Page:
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Frequently Asked Questions

Here are questions commonly asked by corporate managers about the advantages of self-insurance: 

Why consider self-insurance? 

With the increasingly greater demands being placed on corporate resources, financial decision-makers are taking longer and more critical looks at all major expense items. Among these, and one of the largest common to all businesses, is the cost of health care insurance. 

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What coverages can be funded by self-insurance? 

Any benefit can be self-insured if a predictable loss level can be determined. The most common self-insured coverages are short-term disability, medical care, dental benefits, vision care and drug cards. 

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What is the minimum size for a group considering self-insurance? 

The size requirement varies with the type of coverage sought and the limits of liability desired. A smaller group with a history of stable claims experience and good financial stability may adapt more readily to a self-insured program than a larger group with erratic financial conditions or fluctuating claims losses. 

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How does stop-loss work in relation to self-insurance? 

Stop-loss does just what its name implies - stops losses at a predetermined level. An employer who elects to self-insure an employee benefit program wants to assume the risk only for as much as the firm could tolerate without excessive financial drain. The balance of risk is placed under a stop-loss, or reinsurance, policy to insure only against the unknown. 

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What types of stop-loss coverage are available? 

There are two types of stop-loss arrangements - aggregate and specific. Aggregate stop-loss limits the liability of a total group against losses above predictable levels, and specific limits liability on any one disability above a given level. 

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How much does a stop-loss policy cost? 

Generally, premiums are related to the degree of risk assumed by the employer. The greater the risk, the less the premium. How much will I save with self-insurance? Savings will depend upon a number of variables. However, you usually can expect to save from 25% to 40% of your insured costs, plus have increased cash flow efficiency and use of reserves. Elimination of premium tax alone often results in savings of as much as 3% of the actual retention for many large groups. 

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How important is a third-party buffer against disgruntled employees? 

If a self-insured program is established and operated properly, there is little reason to anticipate serious problems with disgruntled employees. A program established on a reasonable, easily understood basis will eliminate most problems before they start, since often employee dissatisfaction arises due to poor benefit communications. In other words, the disgruntled employee often simply does not understand what benefits are being provided and how the plan works.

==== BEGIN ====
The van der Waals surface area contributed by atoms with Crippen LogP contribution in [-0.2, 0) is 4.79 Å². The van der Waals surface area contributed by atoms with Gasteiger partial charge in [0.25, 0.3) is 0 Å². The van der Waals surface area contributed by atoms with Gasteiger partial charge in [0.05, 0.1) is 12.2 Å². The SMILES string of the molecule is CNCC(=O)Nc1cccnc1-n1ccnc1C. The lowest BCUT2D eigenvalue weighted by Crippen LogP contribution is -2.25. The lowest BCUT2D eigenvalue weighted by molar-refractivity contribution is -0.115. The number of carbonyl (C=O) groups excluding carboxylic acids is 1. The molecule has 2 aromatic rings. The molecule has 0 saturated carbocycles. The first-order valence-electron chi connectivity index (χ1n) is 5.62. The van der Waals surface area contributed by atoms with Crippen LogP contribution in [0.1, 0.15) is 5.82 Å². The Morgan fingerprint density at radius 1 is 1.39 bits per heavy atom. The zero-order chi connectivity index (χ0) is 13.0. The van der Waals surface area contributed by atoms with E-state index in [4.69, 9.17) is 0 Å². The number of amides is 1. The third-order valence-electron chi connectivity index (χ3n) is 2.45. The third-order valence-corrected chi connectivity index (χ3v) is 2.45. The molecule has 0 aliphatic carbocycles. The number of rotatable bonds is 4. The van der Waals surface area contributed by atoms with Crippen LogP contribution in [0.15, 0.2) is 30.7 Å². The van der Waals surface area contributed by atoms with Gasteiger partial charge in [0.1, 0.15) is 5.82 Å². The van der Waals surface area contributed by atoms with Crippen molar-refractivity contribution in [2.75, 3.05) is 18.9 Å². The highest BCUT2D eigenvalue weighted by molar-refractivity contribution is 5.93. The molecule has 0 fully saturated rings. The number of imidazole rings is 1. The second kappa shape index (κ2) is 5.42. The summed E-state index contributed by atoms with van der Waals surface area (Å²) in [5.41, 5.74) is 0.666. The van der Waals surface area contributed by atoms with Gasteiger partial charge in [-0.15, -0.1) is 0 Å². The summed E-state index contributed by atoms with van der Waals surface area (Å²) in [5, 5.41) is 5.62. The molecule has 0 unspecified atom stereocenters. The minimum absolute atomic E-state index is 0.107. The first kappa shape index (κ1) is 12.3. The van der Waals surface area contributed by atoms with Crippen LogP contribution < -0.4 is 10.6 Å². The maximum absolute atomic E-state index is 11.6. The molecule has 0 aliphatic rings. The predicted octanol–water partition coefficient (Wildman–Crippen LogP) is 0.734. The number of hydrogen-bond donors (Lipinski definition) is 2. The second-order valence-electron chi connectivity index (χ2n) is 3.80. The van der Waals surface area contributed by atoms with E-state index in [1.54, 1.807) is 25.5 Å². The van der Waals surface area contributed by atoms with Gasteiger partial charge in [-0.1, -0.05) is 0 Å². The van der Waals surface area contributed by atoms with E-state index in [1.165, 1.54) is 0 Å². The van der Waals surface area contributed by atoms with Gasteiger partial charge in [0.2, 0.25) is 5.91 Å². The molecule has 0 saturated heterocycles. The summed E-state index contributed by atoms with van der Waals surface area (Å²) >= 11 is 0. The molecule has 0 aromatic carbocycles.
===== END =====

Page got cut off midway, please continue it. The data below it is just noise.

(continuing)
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What effect did the enactment of ERISA have on self-insurance programs? 

ERISA specifies that no employee benefit plan "shall be deemed to be an insurance company or other insurer." This implies that: A State cannot claim that an employer with a self-insured plan is doing "insurance business" and thus must pay a premium tax. A State cannot require self-insured plans to conform to the same requirements pertaining to insurance companies, including contract filing rules, reserve requirements, and capitalization requirements. 

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With self-insurance, who provides the services presently provided by our insurance carrier? 

TPA of Georgia will provide all claims payment and other services necessary to handle your self-insurance program. 

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How do I determine whether my firm should self-insure? 

A study based upon claims, premium history, and current employees will show whether self-insurance is right for you. TPA can perform such a study after you submit the following: 

  • Current employee census, listing ages of employees, sex, family status (whether or not the employee has dependents to be covered) and salaries, where applicable. 

  • Claims experience for the most current three years, by line of coverage, if possible. 

  • Number of covered employees during the three-year claims period reported. 

  • Premiums paid for the most current three years. 

  • Copy of the Master Contract, employee booklet, or other benefit document, plus any changes in coverage during the last three years. 

  • Copies of governmental disclosure materials, as submitted to the Department of Labor and IRS. 

  • Any other pertinent material providing important information regarding any aspect of your plan, such as singular large claims. 

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How much does a self-insurance study cost? 

You are under no obligation and are not charged for our benefit study. We perform these studies routinely before agreeing to accept a case for claims administration. However, no charge is made unless you elect to appoint us as administrators to your group plan, at which time we will quote a fee based upon the size and complexity of your plan.

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